Fallow: In any crop year, a portion of the arable land remains intentionally unplanted in order to replenish subsurface moisture reserves for subsequent crop years. This is classified as clean fallow, and during Soviet times roughly 1.0 to 1.5 million hectares of arable land would lie fallow every year. A clean-fallow field should not be considered idle land as long as it remains part of the regular crop rotation. (A typical crop rotation in southern Ukraine, for example, might include clean fallow once every seven years.) But the significant increase in reported fallow following the breakup of the Soviet, from 1.4 million hectares in 1990 to 3.2 million by 2000, suggests that a considerable portion of total fallow area was essentially pulled out of production, likely due in part to the dire financial conditions faced by many former State farms and the lack of resources required to plant and harvest the fields. Reported fallow area began to decline in 2000, however, as agricultural enterprises began to attract investors, and by 2006 stood at 1.9 million hectares.

Formerly drained land: About 3 million hectares of Ukraine’s agricultural land requires drainage in order to be productive. Following the breakup of the Soviet Union, land amelioration (drainage) was drastically curtailed. In 1990, the area of drained land on agricultural enterprises was 2.8 million hectares but by 2006 less than 1.2 million was being drained. Much of the undrained land has become unsuitable for cultivation and accounts for a portion of the idle land. Specialists indicate also that an indeterminate amount of agricultural land has been subjected to severe soil erosion and is unsuitable for planting although it remains officially classified as arable land.

Unreported sown area: Estimates of the amount of idle land are likely inflated by the inclusion of land that is planted but not reported. Roughly 2 million hectares of arable land was transferred to private citizens following the liquidation of the State and collective farms. Some of this land is being used for household vegetable production but is not being reported as sown area in official statistics.

According to an official at the State Statistical Committee, between 5 and 7 percent (over 2 million hectares) of Ukraine’s arable land is actually not being planted. For example, older shareholders may have difficulty finding renters for their land shares, or land shares may have been passed on to children who are not leasing the land. These shares include some potentially highly productive land in key agricultural regions. It is this component of the idle-land equation (i.e., the 2 million hectares) that can reasonably be considered available – but not necessarily immediately available – for agricultural production.

The consensus among Ukraine’s major independent commodity analysts is that only a relatively small increase in planted area will result from the recovery of idle land within the next few years. Two related factors will hinder reclamation efforts: high reclamation costs, and the reluctance of investors to make improvements on land that they do not own. Recovery costs are extremely variable, depending on the location of the land and how long it has been out of production. In some cases, recovery costs can be surprisingly low. The team visited an agricultural enterprise in southern Ukraine that had recently acquired 2,000 hectares from a former collective farm. The land was used previously for wheat production but had been idle for eight years. The director estimates that reclamation costs will amount to only $60 per hectare: $30 for Roundup to eliminate the weeds, and $30 for additional cultivation.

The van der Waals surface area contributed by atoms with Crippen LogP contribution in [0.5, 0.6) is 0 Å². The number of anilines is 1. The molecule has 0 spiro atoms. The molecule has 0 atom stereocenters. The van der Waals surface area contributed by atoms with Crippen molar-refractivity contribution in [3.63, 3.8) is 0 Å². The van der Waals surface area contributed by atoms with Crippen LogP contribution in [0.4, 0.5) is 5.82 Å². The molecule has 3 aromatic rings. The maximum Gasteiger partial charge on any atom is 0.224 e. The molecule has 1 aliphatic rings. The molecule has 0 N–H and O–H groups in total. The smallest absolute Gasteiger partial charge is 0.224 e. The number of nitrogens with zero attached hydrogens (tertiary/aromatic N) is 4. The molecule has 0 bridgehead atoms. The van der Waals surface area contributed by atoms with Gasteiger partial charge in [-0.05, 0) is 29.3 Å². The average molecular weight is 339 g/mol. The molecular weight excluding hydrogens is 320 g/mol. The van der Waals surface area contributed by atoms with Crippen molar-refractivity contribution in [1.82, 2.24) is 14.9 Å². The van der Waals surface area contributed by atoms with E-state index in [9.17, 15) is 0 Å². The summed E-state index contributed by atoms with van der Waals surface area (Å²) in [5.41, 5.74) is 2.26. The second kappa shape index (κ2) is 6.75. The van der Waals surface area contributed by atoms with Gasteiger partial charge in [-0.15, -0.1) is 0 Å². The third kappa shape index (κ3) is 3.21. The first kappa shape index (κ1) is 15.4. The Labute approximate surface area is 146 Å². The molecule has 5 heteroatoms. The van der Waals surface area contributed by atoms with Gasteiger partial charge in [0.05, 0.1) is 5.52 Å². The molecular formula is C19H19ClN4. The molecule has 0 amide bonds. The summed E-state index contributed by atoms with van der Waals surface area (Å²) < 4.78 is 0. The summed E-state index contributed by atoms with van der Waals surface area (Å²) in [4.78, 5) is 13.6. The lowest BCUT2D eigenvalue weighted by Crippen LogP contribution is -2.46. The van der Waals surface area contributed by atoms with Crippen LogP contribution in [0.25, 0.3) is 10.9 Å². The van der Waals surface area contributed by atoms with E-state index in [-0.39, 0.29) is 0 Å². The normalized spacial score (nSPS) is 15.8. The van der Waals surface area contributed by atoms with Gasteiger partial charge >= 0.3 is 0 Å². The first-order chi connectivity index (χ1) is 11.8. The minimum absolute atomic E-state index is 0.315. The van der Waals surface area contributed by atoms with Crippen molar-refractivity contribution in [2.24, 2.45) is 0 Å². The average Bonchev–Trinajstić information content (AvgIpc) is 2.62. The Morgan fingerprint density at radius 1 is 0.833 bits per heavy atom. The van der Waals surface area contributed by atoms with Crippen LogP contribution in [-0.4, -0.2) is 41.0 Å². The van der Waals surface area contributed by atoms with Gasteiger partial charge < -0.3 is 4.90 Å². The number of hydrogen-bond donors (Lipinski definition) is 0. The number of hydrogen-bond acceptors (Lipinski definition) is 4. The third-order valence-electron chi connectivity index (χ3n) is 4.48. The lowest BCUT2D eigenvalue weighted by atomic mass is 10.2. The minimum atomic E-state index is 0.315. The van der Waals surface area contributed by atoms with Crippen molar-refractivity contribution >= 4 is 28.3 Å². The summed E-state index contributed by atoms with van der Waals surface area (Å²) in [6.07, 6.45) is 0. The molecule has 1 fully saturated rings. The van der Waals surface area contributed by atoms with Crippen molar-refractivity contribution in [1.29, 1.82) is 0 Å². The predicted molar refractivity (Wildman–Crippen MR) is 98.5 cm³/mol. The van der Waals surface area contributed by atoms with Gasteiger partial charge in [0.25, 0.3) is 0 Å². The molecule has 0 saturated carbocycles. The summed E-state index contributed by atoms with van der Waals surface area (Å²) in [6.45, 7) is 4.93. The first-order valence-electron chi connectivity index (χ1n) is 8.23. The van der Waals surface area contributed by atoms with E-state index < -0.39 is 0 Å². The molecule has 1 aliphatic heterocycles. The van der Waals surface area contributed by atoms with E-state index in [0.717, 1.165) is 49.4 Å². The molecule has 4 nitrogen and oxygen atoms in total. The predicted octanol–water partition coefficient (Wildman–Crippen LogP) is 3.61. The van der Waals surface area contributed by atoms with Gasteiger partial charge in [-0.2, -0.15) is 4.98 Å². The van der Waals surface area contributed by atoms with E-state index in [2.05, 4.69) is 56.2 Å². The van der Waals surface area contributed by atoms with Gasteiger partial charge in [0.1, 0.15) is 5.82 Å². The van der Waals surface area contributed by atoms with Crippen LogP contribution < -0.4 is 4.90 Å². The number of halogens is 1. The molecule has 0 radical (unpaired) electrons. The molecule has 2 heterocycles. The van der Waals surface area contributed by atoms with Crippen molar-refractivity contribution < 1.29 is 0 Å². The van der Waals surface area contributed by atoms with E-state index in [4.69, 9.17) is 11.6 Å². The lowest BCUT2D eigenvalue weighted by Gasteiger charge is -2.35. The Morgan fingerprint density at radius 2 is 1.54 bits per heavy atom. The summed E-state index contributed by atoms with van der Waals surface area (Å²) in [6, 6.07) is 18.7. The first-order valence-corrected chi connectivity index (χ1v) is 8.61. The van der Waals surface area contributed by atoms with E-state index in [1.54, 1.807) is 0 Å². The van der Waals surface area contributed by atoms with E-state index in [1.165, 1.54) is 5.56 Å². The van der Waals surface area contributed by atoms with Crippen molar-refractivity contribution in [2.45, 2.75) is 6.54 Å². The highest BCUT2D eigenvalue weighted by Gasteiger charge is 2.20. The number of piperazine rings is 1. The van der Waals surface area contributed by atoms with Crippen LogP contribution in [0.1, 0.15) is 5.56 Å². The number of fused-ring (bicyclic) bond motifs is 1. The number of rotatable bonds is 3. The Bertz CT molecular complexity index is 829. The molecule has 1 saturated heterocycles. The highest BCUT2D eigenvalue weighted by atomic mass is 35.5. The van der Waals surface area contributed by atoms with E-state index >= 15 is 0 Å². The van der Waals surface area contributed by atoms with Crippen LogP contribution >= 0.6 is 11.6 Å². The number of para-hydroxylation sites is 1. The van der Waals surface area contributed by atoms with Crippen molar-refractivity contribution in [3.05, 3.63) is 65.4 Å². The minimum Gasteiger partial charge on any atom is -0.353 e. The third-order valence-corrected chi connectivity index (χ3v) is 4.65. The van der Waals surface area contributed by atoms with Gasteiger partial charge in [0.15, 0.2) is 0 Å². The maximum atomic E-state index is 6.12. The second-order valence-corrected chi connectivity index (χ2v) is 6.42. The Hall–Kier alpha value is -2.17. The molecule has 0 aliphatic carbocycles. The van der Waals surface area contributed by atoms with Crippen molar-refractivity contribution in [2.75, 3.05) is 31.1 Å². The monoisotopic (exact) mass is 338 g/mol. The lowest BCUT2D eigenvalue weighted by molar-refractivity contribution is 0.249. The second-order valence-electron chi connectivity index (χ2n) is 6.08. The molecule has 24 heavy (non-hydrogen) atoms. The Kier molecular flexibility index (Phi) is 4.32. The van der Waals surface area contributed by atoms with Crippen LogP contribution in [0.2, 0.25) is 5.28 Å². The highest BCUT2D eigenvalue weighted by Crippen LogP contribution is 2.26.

On the other hand, reclamation costs can be prohibitively high on fields in northern and western Ukraine that have been idle for over ten years and have become overgrown. The director of AAA, an agricultural consultant agency in Kiev, estimates that costs can run as high as $700 per hectare to reclaim fields on which trees have become established and must be removed. Even at today’s high commodity prices it would be difficult for investors to recover over $500 of reclamation in addition to the standard crop-production costs. Furthermore, recovered land requires two to three years under good management before it will deliver good yields. For idle land with a high estimated cost of recovery, like land requiring drainage or fields overgrown with trees, investors are unlikely to pay for improvements on leased land when the shareholder could easily decide to rent the land to a different investor when the current lease expires.

Land Sales

A current moratorium against agricultural land sales in Ukraine is slated to expire in January 2009. Although what will happen in February 2009 is anyone’s guess, the Ukrainian parliament is fairly evenly divided between supporters and opponents and the moratorium is likely to be extended beyond 2009. Observers offer differing views on what will happen when the moratorium is repealed. The possibility exists that some of Ukraine’s huge agricultural enterprises or other large companies could purchase large tracts of agricultural land when it becomes legally possible, and some experts suggest that investors are positioning themselves \for large-scale land purchases. Others maintain that this is unlikely to occur; what investors want is stability, not necessarily land ownership, and long-term leasing (i.e., leases with ten-year terms or greater) is essentially as good as owning.

Current USDA area and production estimates for grains and other agricultural commodities are available on IPAD’s Agricultural Production page, or at PSD Online.

For more information contact Mark Lindeman | | (202) 690-0143
USDA-FAS, Office of Global Analysis